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I have a data structure something like this:

typedef struct tagSUB_DATA
{
    double measuredValue;
    double standardDeviation;
    double calculatedValue;
    double weightedError;

} SUB_DATA;

typedef struct tagALL_THE_DATA
{
    int aNumber;
    double aDouble;
    SUB_DATA measurements1;
    SUB_DATA measurements2;

} ALL_THE_DATA;

which I need to store in a relational database.

My query relates to the two fields, measurements1 and measurements2. Obviously, they are the same type, so my first thought was "let's create a SUB_DATA table and create a Foreign Key link between them".

Table: ALL_THE_DATA
Field: ID (int, Primary Key)
Field: aNumber (int)
Field: aDouble (double)
Field: measurements1 (int, Foreign Key referencing SUB_DATA)
Field: measurements2 (int, Foreign Key referincing SUB_DATA)

Table: SUB_DATA
Field: ID (int, Primary Key)
Field: measuredValue (double)
Field: standardDeviation (double)
Field: calculatedValue (double)
Field: weightedError (double)

However, the actual context of the data is such that measurements1 and measurements2 are measurements of different things (let's say, apples and oranges rockets), which both happen to need a measured value, standard deviation, etc. Is it still appropriate, then, to store the data for measured apples and measured rockets in the same table, even though they use the same data, or would it be more prudent to design it so that rockets and apples have their own (identically-designed) tables?

Table: ALL_THE_DATA
Field: ID (int, Primary Key)
Field: aNumber (int)
Field: aDouble (double)
Field: appleMeasurements (int, Foreign Key referencing APPLE_MEASUREMENTS)
Field: rocketMeasurements (int, Foreign Key referencing ROCKET_MEASUREMENTS)

Table: APPLE_MEASUREMENTS
Field: ID (int, Primary Key)
Field: measuredValue (double)
Field: standardDeviation (double)
Field: calculatedValue (double)
Field: weightedError (double)

Table: ROCKET_MEASUREMENTS
Field: ID (int, Primary Key)
Field: measuredValue (double)
Field: standardDeviation (double)
Field: calculatedValue (double)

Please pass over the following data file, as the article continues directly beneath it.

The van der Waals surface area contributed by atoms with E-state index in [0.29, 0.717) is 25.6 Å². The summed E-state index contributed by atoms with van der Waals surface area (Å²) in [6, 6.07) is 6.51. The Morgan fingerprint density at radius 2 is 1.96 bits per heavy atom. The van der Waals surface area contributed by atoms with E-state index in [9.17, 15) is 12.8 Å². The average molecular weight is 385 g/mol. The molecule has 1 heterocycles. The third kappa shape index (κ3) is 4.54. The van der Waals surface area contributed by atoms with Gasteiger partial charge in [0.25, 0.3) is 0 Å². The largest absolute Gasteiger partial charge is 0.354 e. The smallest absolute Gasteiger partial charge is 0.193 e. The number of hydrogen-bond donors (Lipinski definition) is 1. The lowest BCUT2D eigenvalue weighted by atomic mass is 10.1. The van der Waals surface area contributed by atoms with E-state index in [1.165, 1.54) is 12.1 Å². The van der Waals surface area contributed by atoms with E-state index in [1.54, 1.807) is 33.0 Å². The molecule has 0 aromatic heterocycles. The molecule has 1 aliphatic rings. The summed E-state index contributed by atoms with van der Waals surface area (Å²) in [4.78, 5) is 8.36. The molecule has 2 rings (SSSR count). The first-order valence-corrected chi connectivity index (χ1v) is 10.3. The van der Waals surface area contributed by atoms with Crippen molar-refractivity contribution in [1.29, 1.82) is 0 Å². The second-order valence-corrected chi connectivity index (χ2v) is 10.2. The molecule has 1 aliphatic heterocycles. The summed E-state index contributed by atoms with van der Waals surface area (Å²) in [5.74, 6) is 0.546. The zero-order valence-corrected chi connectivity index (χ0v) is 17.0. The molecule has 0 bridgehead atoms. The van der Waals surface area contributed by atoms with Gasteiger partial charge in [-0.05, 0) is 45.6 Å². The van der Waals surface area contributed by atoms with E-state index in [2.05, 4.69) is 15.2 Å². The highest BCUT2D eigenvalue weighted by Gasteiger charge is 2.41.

Field: weightedError (double)

Which of these two solutions is best, do you think? The first seems less redundant, but may have greater potential for there being inconsistent data. Or perhaps is there a better way to solve this problem than I've thought of?

Cheers!

(Please excuse my Apples/Rockets pseudodata - I can't really post actual code here)

Extra Information:
In this case, we can be certain that rockets and apples will not change their fields later, so I'm not too worried about the case of "what if the fields in either rocket or apple change later".

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3 Answers 3

up vote 1 down vote accepted

If your SUB_DATAs really are Apples and Rockets (and always Apples and Rockets), then both of them being instances of the same data structure may be a design problem and may make your code riskier to use. You may want to use subclasses (even if the structure isn't different) just so you differentiate the type.

If you mix both into the same table, you run the risk that wanting to change the structure of one of them, but not the other, just as you would if you used the same class. If that is a possibility for the future, then obviously don't share them in the same table. Or, if they share something in common and may have differences in the future, you could use multiple tables.

That may sound like a lot of work, but a decent object-relational mapping (e.g., Hibernate) can actually handle class hierarchies for you fairly nicely and split what needs splitting.

But whatever you do, don't start your database before you're 100% sure what is going to stay in common and what may change.

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Hmm. Wrong advice. Start the database now, and change it till you like it. And once you learn something new, change it again. –  Stephan Eggermont Apr 1 '09 at 4:18
    
I disagree in this case. If you have no idea whether or not two critical entities are the same entity or a distinct entity, it's better to think more carefully first than to refactor later. I don't consider figuring out identities and types to be premature optimizations. –  Uri Apr 1 '09 at 4:33
    
In this case, we can be certain that rockets and apples will not change their fields later. –  Smashery Apr 1 '09 at 4:36

Do you always have exactly two measurements? If so, you do not need to break the table at all (just have one table with two sets of columns for the two measurements).

Table: ALL_THE_DATA
Field: ID (int, Primary Key)
Field: aNumber (int)
Field: aDouble (double)
Field: measuredValue1 (double)
Field: standardDeviation1 (double)
Field: calculatedValue1 (double)
Field: weightedError1 (double)
Field: measuredValue2 (double)
Field: standardDeviation2 (double)
Field: calculatedValue2 (double)
Field: weightedError2 (double)

For a non-optional 1:1 relationship between structures, embedding the child structure into the parent table is acceptable designwise and efficient.

This makes it more difficult to add a third measurement type, though.

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Why not create the two tables, but have them inherit from a common measurement table?

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How do you inherit tables in an RDBMS? –  Smashery Apr 1 '09 at 4:16
    
I guess it depends on the database you're using, but POSTGRES supports INHERIT. –  CookieOfFortune Apr 1 '09 at 4:21
    
You can simulate inheritance, it's not that difficult, but it's clunky, which is why you use an ORM to do that for you. –  Uri Apr 1 '09 at 4:34

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